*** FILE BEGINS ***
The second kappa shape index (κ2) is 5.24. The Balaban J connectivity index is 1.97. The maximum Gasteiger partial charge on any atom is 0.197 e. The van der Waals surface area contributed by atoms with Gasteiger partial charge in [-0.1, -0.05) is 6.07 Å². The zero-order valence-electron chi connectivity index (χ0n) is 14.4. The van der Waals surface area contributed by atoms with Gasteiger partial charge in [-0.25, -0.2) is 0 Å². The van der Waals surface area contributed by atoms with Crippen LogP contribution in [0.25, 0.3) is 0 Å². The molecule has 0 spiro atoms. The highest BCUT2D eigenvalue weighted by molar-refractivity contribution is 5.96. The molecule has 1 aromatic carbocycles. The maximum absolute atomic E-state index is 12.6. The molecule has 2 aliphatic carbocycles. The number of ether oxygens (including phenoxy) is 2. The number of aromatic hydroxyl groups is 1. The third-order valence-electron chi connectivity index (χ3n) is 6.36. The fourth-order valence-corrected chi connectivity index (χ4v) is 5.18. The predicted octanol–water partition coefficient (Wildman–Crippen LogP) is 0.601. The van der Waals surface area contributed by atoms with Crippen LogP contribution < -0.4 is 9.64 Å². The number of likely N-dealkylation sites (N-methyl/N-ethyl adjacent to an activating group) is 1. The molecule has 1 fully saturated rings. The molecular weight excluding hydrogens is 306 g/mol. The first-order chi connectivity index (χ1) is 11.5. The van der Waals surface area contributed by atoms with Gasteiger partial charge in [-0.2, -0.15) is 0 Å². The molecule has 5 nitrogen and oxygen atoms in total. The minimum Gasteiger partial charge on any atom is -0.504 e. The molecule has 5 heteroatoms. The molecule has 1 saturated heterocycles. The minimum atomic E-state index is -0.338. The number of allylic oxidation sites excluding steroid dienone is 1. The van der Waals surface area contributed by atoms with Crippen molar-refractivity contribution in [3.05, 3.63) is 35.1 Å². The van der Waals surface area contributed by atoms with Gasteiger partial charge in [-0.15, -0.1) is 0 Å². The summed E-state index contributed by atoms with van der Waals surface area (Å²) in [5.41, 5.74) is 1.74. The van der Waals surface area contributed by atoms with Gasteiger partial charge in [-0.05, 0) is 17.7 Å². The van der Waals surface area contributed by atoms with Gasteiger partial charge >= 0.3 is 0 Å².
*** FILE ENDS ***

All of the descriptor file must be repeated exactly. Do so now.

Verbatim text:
The second kappa shape index (κ2) is 5.24. The Balaban J connectivity index is 1.97. The maximum Gasteiger partial charge on any atom is 0.197 e. The van der Waals surface area contributed by atoms with Gasteiger partial charge in [-0.1, -0.05) is 6.07 Å². The zero-order valence-electron chi connectivity index (χ0n) is 14.4. The van der Waals surface area contributed by atoms with Gasteiger partial charge in [-0.25, -0.2) is 0 Å². The van der Waals surface area contributed by atoms with Crippen LogP contribution in [0.25, 0.3) is 0 Å². The molecule has 0 spiro atoms. The highest BCUT2D eigenvalue weighted by molar-refractivity contribution is 5.96. The molecule has 1 aromatic carbocycles. The maximum absolute atomic E-state index is 12.6. The molecule has 2 aliphatic carbocycles. The number of ether oxygens (including phenoxy) is 2. The number of aromatic hydroxyl groups is 1. The third-order valence-electron chi connectivity index (χ3n) is 6.36. The fourth-order valence-corrected chi connectivity index (χ4v) is 5.18. The predicted octanol–water partition coefficient (Wildman–Crippen LogP) is 0.601. The van der Waals surface area contributed by atoms with Crippen LogP contribution < -0.4 is 9.64 Å². The number of likely N-dealkylation sites (N-methyl/N-ethyl adjacent to an activating group) is 1. The molecule has 1 fully saturated rings. The molecular weight excluding hydrogens is 306 g/mol. The first-order chi connectivity index (χ1) is 11.5. The van der Waals surface area contributed by atoms with Gasteiger partial charge in [-0.2, -0.15) is 0 Å². The molecule has 5 nitrogen and oxygen atoms in total. The minimum Gasteiger partial charge on any atom is -0.504 e. The molecule has 5 heteroatoms. The molecule has 1 saturated heterocycles. The minimum atomic E-state index is -0.338. The number of allylic oxidation sites excluding steroid dienone is 1. The van der Waals surface area contributed by atoms with Crippen molar-refractivity contribution in [3.05, 3.63) is 35.1 Å². The van der Waals surface area contributed by atoms with Gasteiger partial charge in [-0.15, -0.1) is 0 Å². The summed E-state index contributed by atoms with van der Waals surface area (Å²) in [5.41, 5.74) is 1.74. The van der Waals surface area contributed by atoms with Gasteiger partial charge in [-0.05, 0) is 17.7 Å². The van der Waals surface area contributed by atoms with Gasteiger partial charge >= 0.3 is 0 Å².